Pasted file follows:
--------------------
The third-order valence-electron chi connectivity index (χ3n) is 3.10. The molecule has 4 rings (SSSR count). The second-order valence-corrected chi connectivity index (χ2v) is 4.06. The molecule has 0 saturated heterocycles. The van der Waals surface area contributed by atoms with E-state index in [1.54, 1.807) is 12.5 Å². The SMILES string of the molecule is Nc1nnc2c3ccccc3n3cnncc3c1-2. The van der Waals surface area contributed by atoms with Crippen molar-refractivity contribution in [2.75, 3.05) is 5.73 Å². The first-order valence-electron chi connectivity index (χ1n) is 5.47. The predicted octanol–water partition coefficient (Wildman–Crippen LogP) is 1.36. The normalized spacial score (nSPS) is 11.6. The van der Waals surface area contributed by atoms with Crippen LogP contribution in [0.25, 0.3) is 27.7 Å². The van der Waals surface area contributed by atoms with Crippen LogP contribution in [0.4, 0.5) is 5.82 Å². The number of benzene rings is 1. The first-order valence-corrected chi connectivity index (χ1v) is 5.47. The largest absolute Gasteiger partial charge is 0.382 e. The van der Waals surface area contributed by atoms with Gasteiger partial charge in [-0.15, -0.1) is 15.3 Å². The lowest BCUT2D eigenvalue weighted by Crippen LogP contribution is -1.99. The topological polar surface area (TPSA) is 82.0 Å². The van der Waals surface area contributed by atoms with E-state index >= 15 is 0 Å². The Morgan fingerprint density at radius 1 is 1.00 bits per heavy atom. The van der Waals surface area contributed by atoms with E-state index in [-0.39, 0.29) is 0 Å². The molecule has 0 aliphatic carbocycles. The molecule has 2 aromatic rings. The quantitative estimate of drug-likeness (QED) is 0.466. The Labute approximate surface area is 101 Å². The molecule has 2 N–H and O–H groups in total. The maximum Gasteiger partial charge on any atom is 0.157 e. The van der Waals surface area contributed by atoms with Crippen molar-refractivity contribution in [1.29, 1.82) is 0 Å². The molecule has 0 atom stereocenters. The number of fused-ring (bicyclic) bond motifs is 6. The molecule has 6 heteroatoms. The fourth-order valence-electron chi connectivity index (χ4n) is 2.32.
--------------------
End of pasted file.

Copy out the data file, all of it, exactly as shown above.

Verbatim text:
The third-order valence-electron chi connectivity index (χ3n) is 3.10. The molecule has 4 rings (SSSR count). The second-order valence-corrected chi connectivity index (χ2v) is 4.06. The molecule has 0 saturated heterocycles. The van der Waals surface area contributed by atoms with E-state index in [1.54, 1.807) is 12.5 Å². The SMILES string of the molecule is Nc1nnc2c3ccccc3n3cnncc3c1-2. The van der Waals surface area contributed by atoms with Crippen molar-refractivity contribution in [2.75, 3.05) is 5.73 Å². The first-order valence-electron chi connectivity index (χ1n) is 5.47. The predicted octanol–water partition coefficient (Wildman–Crippen LogP) is 1.36. The normalized spacial score (nSPS) is 11.6. The van der Waals surface area contributed by atoms with Crippen LogP contribution in [0.25, 0.3) is 27.7 Å². The van der Waals surface area contributed by atoms with Crippen LogP contribution in [0.4, 0.5) is 5.82 Å². The number of benzene rings is 1. The first-order valence-corrected chi connectivity index (χ1v) is 5.47. The largest absolute Gasteiger partial charge is 0.382 e. The van der Waals surface area contributed by atoms with Gasteiger partial charge in [-0.15, -0.1) is 15.3 Å². The lowest BCUT2D eigenvalue weighted by Crippen LogP contribution is -1.99. The topological polar surface area (TPSA) is 82.0 Å². The van der Waals surface area contributed by atoms with E-state index >= 15 is 0 Å². The Morgan fingerprint density at radius 1 is 1.00 bits per heavy atom. The van der Waals surface area contributed by atoms with E-state index in [-0.39, 0.29) is 0 Å². The molecule has 0 aliphatic carbocycles. The molecule has 2 aromatic rings. The quantitative estimate of drug-likeness (QED) is 0.466. The Labute approximate surface area is 101 Å². The molecule has 2 N–H and O–H groups in total. The maximum Gasteiger partial charge on any atom is 0.157 e. The van der Waals surface area contributed by atoms with Crippen molar-refractivity contribution in [1.29, 1.82) is 0 Å². The molecule has 0 atom stereocenters. The number of fused-ring (bicyclic) bond motifs is 6. The molecule has 6 heteroatoms. The fourth-order valence-electron chi connectivity index (χ4n) is 2.32.